I don’t know many established western companies complaining that they missed their year-over-year goal to grow ten-fold.

To be honest, while Istanbul isn’t exactly a livable city, it has always been a favorite of mine to visit. In addition to being one of the world’s best food cities (try Köşebaşı near the park), I find Istanbul business owners to be uniquely savvy.

Since even Turkish locals have to put down about 40% when buying a property, there is not the same easy money culture driving up real estate prices here.

The city is simply an in demand place.

So rather than find new ways to create paper projects that sell off-plan and create an artificial market, real estate agents here have gotten into other services that help their Middle Eastern clientele.

One guy is helping hundreds of Arabs apply for Portugal’s Golden Visa program every year, paving the way to a future second citizenship for them and their family.

Other agents offer concierge services for wealth management.

I’m actually taking a long look at several different types of properties here, and I’ll be reporting on that in the near future. I’ve also been busy working on some professional projects that follow my own advice of distancing myself from zero-growth western markets, and I’ll be sharing more on that in the near future, too.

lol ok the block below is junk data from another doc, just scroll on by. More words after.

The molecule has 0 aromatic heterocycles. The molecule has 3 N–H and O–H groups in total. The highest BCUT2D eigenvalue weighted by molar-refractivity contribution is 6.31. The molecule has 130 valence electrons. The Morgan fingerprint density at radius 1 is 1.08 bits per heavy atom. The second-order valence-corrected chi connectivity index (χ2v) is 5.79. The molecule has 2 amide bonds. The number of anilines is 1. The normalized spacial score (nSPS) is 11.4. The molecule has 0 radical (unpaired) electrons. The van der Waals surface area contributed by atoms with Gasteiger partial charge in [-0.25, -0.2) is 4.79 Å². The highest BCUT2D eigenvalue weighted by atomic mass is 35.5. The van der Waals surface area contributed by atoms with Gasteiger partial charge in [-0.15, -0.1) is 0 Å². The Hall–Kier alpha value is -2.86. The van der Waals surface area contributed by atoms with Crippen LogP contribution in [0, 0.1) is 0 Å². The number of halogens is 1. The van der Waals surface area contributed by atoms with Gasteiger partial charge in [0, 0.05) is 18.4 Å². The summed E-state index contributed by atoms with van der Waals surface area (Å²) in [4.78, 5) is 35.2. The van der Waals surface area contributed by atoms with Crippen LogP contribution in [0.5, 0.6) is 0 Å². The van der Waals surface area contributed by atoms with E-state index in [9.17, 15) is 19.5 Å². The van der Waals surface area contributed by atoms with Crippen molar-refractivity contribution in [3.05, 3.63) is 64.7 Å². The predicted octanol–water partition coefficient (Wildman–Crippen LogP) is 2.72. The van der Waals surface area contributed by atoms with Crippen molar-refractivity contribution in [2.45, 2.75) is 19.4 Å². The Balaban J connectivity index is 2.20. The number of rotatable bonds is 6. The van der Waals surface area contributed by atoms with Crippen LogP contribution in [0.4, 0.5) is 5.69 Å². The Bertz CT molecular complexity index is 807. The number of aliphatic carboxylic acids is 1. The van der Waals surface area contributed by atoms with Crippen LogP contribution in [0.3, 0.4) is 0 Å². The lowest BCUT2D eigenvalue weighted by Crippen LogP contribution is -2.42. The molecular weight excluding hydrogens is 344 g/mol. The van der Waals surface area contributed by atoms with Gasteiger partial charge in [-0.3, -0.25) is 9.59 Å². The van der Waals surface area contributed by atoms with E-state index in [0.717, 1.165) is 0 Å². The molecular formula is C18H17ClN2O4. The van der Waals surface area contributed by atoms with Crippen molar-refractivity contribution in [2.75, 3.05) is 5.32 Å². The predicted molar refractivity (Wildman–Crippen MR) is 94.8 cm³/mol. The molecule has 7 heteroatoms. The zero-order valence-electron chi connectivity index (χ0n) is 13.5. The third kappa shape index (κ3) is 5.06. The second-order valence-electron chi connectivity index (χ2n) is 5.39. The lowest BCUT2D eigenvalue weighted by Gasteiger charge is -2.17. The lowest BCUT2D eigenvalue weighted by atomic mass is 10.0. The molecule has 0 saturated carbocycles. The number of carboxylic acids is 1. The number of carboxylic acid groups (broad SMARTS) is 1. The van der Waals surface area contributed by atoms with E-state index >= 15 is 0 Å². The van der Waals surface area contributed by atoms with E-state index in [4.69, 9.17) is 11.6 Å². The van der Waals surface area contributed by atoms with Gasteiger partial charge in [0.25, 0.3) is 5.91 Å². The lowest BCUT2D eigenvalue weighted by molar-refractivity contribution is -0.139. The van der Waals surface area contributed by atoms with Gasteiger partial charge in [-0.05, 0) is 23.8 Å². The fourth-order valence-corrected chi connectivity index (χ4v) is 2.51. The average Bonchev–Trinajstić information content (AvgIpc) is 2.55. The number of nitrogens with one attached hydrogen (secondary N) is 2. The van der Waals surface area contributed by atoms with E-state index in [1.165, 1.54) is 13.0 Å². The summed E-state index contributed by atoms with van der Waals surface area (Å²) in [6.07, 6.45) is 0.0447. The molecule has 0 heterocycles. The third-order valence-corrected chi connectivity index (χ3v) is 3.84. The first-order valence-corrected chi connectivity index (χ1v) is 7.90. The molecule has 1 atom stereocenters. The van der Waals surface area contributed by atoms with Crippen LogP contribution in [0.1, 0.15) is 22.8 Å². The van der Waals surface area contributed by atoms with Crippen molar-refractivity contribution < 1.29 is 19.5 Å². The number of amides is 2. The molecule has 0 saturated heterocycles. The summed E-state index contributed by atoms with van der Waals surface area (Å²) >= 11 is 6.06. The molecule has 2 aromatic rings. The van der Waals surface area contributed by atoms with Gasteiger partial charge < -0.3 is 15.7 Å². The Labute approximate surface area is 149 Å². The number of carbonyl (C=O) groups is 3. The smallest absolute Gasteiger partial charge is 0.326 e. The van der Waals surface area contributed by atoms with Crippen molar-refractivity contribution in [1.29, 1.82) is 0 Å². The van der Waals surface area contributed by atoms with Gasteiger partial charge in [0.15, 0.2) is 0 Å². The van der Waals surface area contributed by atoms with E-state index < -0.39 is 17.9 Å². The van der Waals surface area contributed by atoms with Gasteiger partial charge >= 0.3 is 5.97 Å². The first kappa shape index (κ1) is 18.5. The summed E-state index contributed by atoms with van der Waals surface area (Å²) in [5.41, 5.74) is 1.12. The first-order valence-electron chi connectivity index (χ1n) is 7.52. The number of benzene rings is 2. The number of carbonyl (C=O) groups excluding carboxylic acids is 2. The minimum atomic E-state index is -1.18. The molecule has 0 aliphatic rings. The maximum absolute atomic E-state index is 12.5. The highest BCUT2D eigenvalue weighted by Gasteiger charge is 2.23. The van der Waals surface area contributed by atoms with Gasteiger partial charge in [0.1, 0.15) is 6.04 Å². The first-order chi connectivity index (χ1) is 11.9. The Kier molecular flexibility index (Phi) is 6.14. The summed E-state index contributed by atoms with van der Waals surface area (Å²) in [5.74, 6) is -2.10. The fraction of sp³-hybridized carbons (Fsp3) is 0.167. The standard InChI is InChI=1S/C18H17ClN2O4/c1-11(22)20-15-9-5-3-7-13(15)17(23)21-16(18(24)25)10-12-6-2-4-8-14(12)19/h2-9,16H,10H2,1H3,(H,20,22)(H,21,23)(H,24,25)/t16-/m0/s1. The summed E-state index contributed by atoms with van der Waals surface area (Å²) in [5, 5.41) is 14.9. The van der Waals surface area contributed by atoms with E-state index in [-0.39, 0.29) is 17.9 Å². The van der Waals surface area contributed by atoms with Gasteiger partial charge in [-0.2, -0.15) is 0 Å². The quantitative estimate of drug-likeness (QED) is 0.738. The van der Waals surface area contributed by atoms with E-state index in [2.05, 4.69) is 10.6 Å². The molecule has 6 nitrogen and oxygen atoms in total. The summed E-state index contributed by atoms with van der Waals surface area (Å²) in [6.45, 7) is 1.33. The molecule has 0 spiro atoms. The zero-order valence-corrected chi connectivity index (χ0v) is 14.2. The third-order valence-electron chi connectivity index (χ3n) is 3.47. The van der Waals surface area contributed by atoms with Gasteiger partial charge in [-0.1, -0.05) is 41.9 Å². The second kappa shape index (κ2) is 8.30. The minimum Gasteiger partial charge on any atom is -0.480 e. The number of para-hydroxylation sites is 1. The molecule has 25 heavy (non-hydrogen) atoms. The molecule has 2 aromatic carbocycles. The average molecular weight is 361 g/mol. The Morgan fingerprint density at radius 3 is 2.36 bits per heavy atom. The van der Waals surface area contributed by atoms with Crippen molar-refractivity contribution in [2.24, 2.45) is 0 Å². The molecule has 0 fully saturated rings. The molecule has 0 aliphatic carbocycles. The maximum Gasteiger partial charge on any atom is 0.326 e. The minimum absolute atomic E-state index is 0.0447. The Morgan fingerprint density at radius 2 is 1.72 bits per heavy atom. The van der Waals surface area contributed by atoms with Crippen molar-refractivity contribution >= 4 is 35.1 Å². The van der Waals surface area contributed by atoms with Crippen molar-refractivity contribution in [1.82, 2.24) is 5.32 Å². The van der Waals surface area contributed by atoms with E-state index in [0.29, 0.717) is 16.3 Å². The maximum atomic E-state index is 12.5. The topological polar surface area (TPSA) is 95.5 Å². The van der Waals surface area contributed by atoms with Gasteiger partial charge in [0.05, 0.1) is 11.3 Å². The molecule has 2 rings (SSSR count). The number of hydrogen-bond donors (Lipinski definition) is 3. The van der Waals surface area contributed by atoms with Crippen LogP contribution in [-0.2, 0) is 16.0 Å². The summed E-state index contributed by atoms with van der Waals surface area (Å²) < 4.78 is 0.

For years, I advocated having a business that sold things to either very poor people (ie: 35% interest car loans) and being miserable, or selling premium products to wealthy people at a premium and being happier.

Istanbul is just the latest place where I’m convinced that applying that advice to sell to wealthy people who are globally conscious is the smartest business move you could make.

Having customers who actually have a clue what is happening in the world is always better than trying to convince sheep to do something new before you can even sell them.